s
s
Sections
Sections
Search
Subscribe

Support for Sonoma County's regional parks increases


Support for Sonoma County's regional parks has reached new heights, with significant increases in annual pass purchases, revenue from day use and donations to sustain operations.

The surge has been credited in part to a revitalized promotion campaign that's sought to rebrand county parks as part of a wider, popular network of local open space.

Officials said the result is that a park system described just two years ago in a county report as "somewhat outdated" and "invisible to the general public and its partners" is now drawing more users, volunteers and sponsors, including businesses, community groups and individuals.

"Our improved marketing strategy has paid off," said Regional Parks Director Caryl Hart, whose department oversees 49 parks, including trails and open spaces that encompass about 58,000 acres.

In a report last week to the county Board of Supervisors, Hart listed improvements made to that system in the past two years. She also detailed challenges that remain, foremost among them a $17 million maintenance backlog.

The list includes crumbling roads, eroded trails, old restrooms and other outdated infrastructure.

"It remains a problem for this department as well as those throughout the state and nation," Hart said.

The boost in user numbers and park revenue and influx of donations and volunteer work could make for a brighter trend, she said.

Park use shot up in the past year by more than a third to an estimated 5.1 million visitors.

Most popular are Doran Regional Park in Bodega Bay, Spring Lake Regional Park in Santa Rosa, Healdsburg Veterans Memorial Beach, Ragle Ranch Regional Park in Sebastopol and Riverfront Regional Park near Windsor.

The number of annual passes sold -- the county now calls them "memberships" -- was up 19 percent to 15,000 in 2011-2012, generating just less than $800,000. Day-use revenue in 2011-2012 increased by 29 percent to just more than $1 million.

Factors included a $1 increase in day-use fees to $7, tiered fees and a longer season for campgrounds, a gift card campaign for park memberships and new attractions, including Lakeside Grill now at Spring Lake and a summer water carnival at Healdsburg Veterans Memorial Beach.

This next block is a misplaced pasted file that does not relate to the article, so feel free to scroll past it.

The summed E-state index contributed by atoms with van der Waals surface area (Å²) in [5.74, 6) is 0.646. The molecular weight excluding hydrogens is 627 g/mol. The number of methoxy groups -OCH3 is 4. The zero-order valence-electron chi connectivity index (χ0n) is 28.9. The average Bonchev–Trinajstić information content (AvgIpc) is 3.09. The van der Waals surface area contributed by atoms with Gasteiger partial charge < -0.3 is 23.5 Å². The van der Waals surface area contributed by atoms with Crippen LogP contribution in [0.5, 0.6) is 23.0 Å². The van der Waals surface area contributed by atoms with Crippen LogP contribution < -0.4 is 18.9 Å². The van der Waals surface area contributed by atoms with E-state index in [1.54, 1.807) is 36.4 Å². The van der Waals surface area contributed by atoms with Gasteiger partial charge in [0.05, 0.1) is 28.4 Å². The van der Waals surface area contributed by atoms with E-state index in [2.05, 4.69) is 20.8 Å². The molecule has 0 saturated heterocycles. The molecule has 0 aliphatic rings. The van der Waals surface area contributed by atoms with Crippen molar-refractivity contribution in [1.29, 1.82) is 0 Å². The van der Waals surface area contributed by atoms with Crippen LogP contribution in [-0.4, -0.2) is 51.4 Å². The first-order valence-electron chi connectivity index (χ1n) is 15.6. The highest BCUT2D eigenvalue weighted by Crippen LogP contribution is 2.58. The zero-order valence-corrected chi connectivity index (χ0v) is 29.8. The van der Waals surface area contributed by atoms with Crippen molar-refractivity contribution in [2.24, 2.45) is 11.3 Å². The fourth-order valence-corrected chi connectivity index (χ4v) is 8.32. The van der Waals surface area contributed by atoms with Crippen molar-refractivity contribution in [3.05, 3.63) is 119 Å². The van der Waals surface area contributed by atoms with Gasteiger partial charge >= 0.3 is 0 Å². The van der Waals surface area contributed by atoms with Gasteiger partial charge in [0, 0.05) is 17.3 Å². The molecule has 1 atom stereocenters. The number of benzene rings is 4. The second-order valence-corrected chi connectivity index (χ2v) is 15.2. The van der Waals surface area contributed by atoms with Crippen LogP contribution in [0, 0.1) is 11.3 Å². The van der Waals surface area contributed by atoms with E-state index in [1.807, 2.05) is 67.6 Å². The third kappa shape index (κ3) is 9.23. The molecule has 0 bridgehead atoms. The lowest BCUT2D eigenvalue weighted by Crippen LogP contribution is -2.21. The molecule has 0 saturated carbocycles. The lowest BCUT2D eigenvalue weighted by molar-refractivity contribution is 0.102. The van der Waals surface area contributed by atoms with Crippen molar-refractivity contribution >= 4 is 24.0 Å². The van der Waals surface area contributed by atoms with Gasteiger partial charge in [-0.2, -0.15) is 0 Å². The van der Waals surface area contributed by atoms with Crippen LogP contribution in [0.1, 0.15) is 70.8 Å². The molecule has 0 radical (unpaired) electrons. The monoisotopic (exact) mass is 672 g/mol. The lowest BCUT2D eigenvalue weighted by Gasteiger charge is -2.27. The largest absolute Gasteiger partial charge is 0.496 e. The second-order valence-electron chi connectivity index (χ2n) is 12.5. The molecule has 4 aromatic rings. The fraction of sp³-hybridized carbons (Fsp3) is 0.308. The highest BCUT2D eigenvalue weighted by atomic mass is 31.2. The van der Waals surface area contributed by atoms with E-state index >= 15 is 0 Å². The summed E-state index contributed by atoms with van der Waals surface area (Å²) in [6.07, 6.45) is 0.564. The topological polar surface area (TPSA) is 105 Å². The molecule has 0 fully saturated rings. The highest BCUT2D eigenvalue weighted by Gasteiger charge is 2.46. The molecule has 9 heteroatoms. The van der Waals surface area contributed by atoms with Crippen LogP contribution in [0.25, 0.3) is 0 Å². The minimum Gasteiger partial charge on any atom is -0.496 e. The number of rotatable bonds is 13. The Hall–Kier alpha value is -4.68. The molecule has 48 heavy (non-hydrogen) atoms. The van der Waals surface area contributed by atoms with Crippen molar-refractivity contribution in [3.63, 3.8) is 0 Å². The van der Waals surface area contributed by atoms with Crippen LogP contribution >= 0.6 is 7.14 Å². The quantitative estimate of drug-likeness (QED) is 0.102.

Food trucks also have been brought in to Spring Lake and Ragle Ranch on weeknights to help attract visitors.

"That model is going to be rolled out into other parks," Hart said of such business ventures.

Additional support has come from the nonprofit Sonoma County Regional Parks Foundation, which in the past year gave nearly $400,000 to support park programs and capital projects, including $200,000 toward renovation of the historic Watson School in Bodega.

The foundation also helped raise more than $200,000 to keep Annadel State Park open under a temporary operating agreement with the county.

To boost the number of paying visitors to Annadel and adjacent Spring Lake, the county in November or December will propose charging for parking on Channel Drive. Many users now park on the road to avoid being charged.

"It's a little bit of a stick attitude, but it needs to happen," county Supervisor Shirlee Zane said of the change. "We all need to pay for these parks."

County park operations have suffered a nearly 40 percent drop in spending from the county's general fund in the past four years. Part of that drop was because the county veterans buildings were transferred to non-governmental operators.

General fund spending on parks is not expected to rebound in the near term, and the department is under orders to steadily increase the share of its budget that comes from park fees, charges and concession revenue. Altogether, they now account for three-quarters of the $18.7 million annual budget.

Another potential money source -- a tax measure to boost local park budgets -- is not being explored because of a state parks scandal over secret surplus funds, Hart said.

Donations will remain the go-to source for funding capital projects, including maintenance, Hart said.

Those projects include repaving the Doran Park entrance road and campground loops, remodeling the Environmental Discovery Center at Spring Lake, overhauling the water system at Tolay Lake and renovating trails, restrooms and signs throughout the system.

The board directed Hart to return in January with a prioritized list of maintenance projects. She also plans to ask the board to allow her department to draw up a parks blueprint for the entire county, looking at the current and future network of city, county and state parks and open space. Estimated cost for that plan is $250,000.

"The next step for us is to bring in the public and develop that missing piece," Hart said of the parks blueprint. "We have world-class assets. Now is the time for us to step up and become the world-class park system that we have in this county."

You can reach Staff Writer Brett Wilkison at 521-5295 or brett.wilkison@pressdemocrat.com.